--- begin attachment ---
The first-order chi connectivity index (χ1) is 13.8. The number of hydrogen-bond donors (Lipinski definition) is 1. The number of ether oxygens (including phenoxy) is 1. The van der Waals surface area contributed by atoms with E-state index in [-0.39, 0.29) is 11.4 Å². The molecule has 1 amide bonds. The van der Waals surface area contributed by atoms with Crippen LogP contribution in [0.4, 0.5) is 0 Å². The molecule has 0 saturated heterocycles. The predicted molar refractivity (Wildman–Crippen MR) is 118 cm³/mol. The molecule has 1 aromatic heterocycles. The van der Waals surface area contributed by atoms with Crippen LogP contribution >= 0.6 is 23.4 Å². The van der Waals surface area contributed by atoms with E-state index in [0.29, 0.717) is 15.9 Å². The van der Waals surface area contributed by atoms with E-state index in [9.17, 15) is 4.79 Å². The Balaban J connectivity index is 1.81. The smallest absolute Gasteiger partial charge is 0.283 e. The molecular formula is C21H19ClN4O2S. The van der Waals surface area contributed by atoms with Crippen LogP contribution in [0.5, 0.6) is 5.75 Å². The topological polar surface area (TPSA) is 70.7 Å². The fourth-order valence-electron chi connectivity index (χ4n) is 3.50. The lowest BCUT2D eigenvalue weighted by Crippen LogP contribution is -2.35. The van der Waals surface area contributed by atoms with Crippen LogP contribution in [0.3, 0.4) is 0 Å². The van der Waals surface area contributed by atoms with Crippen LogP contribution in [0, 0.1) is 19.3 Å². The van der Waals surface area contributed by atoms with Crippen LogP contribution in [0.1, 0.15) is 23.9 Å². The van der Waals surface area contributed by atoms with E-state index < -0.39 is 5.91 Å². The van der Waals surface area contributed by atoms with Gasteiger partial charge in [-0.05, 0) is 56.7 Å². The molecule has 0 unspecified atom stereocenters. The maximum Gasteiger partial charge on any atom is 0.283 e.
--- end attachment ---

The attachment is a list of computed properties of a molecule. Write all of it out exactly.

The first-order chi connectivity index (χ1) is 13.8. The number of hydrogen-bond donors (Lipinski definition) is 1. The number of ether oxygens (including phenoxy) is 1. The van der Waals surface area contributed by atoms with E-state index in [-0.39, 0.29) is 11.4 Å². The molecule has 1 amide bonds. The van der Waals surface area contributed by atoms with Crippen LogP contribution in [0.4, 0.5) is 0 Å². The molecule has 0 saturated heterocycles. The predicted molar refractivity (Wildman–Crippen MR) is 118 cm³/mol. The molecule has 1 aromatic heterocycles. The van der Waals surface area contributed by atoms with Crippen LogP contribution >= 0.6 is 23.4 Å². The van der Waals surface area contributed by atoms with E-state index in [0.29, 0.717) is 15.9 Å². The van der Waals surface area contributed by atoms with E-state index in [9.17, 15) is 4.79 Å². The Balaban J connectivity index is 1.81. The smallest absolute Gasteiger partial charge is 0.283 e. The molecular formula is C21H19ClN4O2S. The van der Waals surface area contributed by atoms with Crippen LogP contribution in [0.5, 0.6) is 5.75 Å². The topological polar surface area (TPSA) is 70.7 Å². The fourth-order valence-electron chi connectivity index (χ4n) is 3.50. The lowest BCUT2D eigenvalue weighted by Crippen LogP contribution is -2.35. The van der Waals surface area contributed by atoms with Crippen LogP contribution in [0.3, 0.4) is 0 Å². The van der Waals surface area contributed by atoms with Crippen LogP contribution in [0, 0.1) is 19.3 Å². The van der Waals surface area contributed by atoms with Crippen LogP contribution in [0.1, 0.15) is 23.9 Å². The van der Waals surface area contributed by atoms with E-state index < -0.39 is 5.91 Å². The van der Waals surface area contributed by atoms with Gasteiger partial charge in [-0.05, 0) is 56.7 Å². The molecule has 0 unspecified atom stereocenters. The maximum Gasteiger partial charge on any atom is 0.283 e.